Beyond them, we've had chances to have further interaction with the Rural Electric Cooperative; the Farm Credit Association; with a lot of the education community, particularly in rural areas as we talk about workforce shortages; chambers of commerce, both urban and rural, but predominantly rural; and finally with the Cooperative Extension Services.

Q: What progress have you made so far with the initiative?

HK: This has created an opportunity to tell the story of what's going on in rural healthcare and in rural communities across the state of Missouri. Down in the southeast part of the state, a rural hospital closed. We looked at the care that hospital provided to the people in approximately nine different zip codes and compared it to how far those people now have to travel for the same inpatient and outpatient services. For the size of the population and the services they used, those people are now going to be traveling over 1 million miles a year to get that same level of service at another hospital. That's basically 42 times the circumference of the Earth. We took pictures of the Earth with a ring around it and the mileage and put it out in the community. It just visually tells a story differently than we have in the past, so we think that's a big accomplishment.

This has also been a chance to educate the community on not only the legislative and regulatory issues, but also to let them know not one solution will fix the problem. If it was that simple, people would've fixed rural healthcare long ago. There's a multitude of legislative and regulatory issues that need to be addressed, and what we've let people know is it's not a one-year initiative.

Q: Missouri is not alone in the challenge of sustaining rural health services. In addition to Medicaid expansion, what do you think states need to do to preserve healthcare for rural communities?

HK: Medicaid expansion is a key one, but I think there are some other investments states can look at. First is workforce. What we need to do in rural areas is invest in career paths. Tomorrow's nurse might be a lab tech in the hospital today. The fact that we think we're going to get someone and transplant them to a rural area is a bit naïve. We really need to think about how we take people that are currently in the healthcare system and help them lift their game through education. The other thing we need to do for the workforce is "grow-your-own" initiatives. We can reach into grade schools, junior high and high schools and help mentor young men and women to show them there is a wonderful opportunity for a career in healthcare. The likelihood they will come back to their home community is far greater.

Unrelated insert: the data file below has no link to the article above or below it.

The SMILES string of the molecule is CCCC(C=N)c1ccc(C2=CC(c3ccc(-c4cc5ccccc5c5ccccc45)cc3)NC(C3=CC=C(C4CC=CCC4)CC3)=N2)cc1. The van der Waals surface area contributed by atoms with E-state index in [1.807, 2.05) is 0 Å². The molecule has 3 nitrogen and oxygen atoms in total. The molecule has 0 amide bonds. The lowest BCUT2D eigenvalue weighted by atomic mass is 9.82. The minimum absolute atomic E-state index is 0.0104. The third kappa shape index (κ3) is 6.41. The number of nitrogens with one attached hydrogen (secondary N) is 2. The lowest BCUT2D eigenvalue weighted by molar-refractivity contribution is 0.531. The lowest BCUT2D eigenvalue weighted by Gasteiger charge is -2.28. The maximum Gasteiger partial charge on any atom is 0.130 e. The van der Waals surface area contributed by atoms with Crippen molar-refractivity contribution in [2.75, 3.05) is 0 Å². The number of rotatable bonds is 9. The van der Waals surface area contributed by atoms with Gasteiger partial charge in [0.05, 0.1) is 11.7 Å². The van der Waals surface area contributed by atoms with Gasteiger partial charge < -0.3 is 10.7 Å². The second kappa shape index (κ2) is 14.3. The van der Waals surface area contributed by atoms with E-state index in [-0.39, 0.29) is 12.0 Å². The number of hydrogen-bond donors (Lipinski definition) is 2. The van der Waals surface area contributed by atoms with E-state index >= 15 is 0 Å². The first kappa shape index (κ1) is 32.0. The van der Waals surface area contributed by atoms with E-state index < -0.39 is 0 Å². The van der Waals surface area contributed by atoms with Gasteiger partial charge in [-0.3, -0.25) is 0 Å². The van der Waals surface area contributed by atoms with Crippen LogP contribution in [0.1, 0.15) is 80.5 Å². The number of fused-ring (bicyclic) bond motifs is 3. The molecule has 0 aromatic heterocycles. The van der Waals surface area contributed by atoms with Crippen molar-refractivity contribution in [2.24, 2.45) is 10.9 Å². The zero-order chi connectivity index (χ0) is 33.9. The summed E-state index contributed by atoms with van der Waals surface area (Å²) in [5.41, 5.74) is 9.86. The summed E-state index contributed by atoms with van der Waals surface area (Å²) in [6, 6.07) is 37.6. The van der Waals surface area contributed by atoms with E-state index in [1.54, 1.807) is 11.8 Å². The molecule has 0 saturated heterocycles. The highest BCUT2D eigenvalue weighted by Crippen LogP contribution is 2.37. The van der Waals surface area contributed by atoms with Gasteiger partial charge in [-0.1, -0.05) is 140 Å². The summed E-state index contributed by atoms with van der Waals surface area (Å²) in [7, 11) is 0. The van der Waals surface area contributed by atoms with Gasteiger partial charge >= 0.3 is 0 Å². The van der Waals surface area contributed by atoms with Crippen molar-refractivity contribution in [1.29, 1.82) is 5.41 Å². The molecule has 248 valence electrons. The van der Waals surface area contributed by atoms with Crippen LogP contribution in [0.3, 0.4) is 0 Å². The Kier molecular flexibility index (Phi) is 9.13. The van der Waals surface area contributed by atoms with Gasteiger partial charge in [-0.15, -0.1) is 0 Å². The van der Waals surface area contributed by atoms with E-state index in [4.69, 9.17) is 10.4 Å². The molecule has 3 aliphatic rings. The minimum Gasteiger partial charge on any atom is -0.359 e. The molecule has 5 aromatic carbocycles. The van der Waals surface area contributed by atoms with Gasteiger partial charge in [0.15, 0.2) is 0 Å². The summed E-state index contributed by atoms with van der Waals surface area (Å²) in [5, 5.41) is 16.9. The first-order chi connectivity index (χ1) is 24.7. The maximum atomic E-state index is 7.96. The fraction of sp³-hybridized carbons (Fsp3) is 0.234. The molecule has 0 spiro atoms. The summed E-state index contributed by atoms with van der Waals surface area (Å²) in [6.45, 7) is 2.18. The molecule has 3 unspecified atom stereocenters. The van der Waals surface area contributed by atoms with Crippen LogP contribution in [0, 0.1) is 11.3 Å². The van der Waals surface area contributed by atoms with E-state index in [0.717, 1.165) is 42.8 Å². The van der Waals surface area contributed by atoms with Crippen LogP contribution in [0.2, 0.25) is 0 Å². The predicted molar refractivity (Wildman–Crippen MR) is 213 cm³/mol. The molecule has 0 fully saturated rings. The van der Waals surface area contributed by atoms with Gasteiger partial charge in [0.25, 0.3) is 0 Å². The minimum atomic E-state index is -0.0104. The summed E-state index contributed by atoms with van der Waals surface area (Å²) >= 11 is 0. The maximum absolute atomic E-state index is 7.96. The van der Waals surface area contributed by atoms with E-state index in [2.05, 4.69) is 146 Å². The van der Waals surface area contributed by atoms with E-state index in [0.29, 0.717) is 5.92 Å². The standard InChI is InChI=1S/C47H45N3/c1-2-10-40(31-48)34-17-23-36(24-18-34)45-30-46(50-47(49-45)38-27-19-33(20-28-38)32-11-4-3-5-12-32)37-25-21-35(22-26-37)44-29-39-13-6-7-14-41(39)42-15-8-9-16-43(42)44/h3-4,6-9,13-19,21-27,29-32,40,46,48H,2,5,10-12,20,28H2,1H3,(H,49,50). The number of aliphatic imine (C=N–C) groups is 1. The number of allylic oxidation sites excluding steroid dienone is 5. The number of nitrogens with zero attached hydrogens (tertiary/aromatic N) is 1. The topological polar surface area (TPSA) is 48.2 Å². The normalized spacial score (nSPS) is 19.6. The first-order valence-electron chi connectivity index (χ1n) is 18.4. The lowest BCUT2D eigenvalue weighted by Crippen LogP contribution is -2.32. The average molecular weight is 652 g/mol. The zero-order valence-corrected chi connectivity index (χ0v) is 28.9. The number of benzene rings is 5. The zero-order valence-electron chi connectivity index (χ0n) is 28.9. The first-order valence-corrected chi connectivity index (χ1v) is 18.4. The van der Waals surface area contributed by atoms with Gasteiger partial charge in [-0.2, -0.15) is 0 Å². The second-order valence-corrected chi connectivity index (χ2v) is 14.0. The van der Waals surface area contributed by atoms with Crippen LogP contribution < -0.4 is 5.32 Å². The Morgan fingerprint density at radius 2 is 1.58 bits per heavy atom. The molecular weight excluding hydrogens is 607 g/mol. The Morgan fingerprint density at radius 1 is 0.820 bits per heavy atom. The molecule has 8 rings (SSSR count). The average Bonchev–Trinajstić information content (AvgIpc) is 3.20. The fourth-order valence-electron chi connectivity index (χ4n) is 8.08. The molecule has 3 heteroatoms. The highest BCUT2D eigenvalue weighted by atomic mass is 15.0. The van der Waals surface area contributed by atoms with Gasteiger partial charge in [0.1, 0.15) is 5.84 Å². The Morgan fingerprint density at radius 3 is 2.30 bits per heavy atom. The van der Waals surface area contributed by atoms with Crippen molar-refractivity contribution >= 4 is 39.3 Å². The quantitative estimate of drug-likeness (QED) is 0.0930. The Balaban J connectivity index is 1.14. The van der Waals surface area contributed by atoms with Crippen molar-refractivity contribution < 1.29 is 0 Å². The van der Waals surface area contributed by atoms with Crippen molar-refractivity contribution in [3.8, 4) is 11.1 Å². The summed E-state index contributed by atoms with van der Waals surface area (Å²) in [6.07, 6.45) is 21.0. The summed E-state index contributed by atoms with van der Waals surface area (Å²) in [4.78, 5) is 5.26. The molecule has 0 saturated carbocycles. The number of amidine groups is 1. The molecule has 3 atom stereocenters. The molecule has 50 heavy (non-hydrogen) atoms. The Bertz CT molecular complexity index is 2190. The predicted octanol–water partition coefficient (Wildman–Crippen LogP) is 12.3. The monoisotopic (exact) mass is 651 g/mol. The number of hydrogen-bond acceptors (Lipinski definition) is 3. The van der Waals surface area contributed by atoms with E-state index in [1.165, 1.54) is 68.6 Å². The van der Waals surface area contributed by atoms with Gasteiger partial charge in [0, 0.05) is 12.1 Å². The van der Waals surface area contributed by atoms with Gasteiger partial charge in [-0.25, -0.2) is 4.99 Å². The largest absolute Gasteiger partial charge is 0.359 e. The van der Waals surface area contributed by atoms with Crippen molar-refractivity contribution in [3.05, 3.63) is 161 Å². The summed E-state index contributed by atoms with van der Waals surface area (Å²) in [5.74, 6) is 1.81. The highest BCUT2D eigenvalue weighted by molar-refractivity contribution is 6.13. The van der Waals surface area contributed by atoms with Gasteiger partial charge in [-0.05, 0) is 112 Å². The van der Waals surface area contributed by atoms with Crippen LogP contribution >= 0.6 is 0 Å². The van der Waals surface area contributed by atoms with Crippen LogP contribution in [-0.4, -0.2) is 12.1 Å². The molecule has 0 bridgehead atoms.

Another thing states can do is look to CMS for waivers and opportunities for new payment models. Within rural healthcare, one of the biggest challenges is they are low-volume providers. That means there really needs to be a different set of rules and engagement for them. Rural areas also have a much higher payer mix of Medicare and Medicaid patients, and less commercial. Those programs really need to step up to the plate.

The third thing states can really look at is strengthening behavioral health. It's a problem everywhere, but in rural areas we have massive behavioral health deserts. What you find in many rural hospitals, seeing people boarded in emergency departments — they just shouldn't be there, and we can do differently.

And then finally, we need to continue to look at how to best use technology to support rural areas. Telehealth is great, but we know many rural areas don't have the broadband systems to really support it. If you think about the partners I talked about earlier, whether it's the Rural Electric Cooperative or Farm Bureau, they are behind the whole notion of broadband. Broadband can help so many different aspects of life in rural communities. Then taking it to the next stage, what states need to look at more aggressively are these multistate licensure compacts to permit clinicians to practice across state lines.  

Q: What's something commonly misunderstood about rural healthcare at the national level?

HK: I don't think a lot of people realize how truly innovative rural healthcare can be. You can get great quality of care. With the aging baby boomers and the "silver tsunami" that's upon us, we have a higher proportion of elderly in rural communities, and you see wonderful memory care programs, programs to make sure the elderly are not isolated in their communities. You know, it goes on and on in terms of the innovation that's out there.

Rural healthcare suffers from a lot of stereotypes and stigma, and I think that needs to be blown away.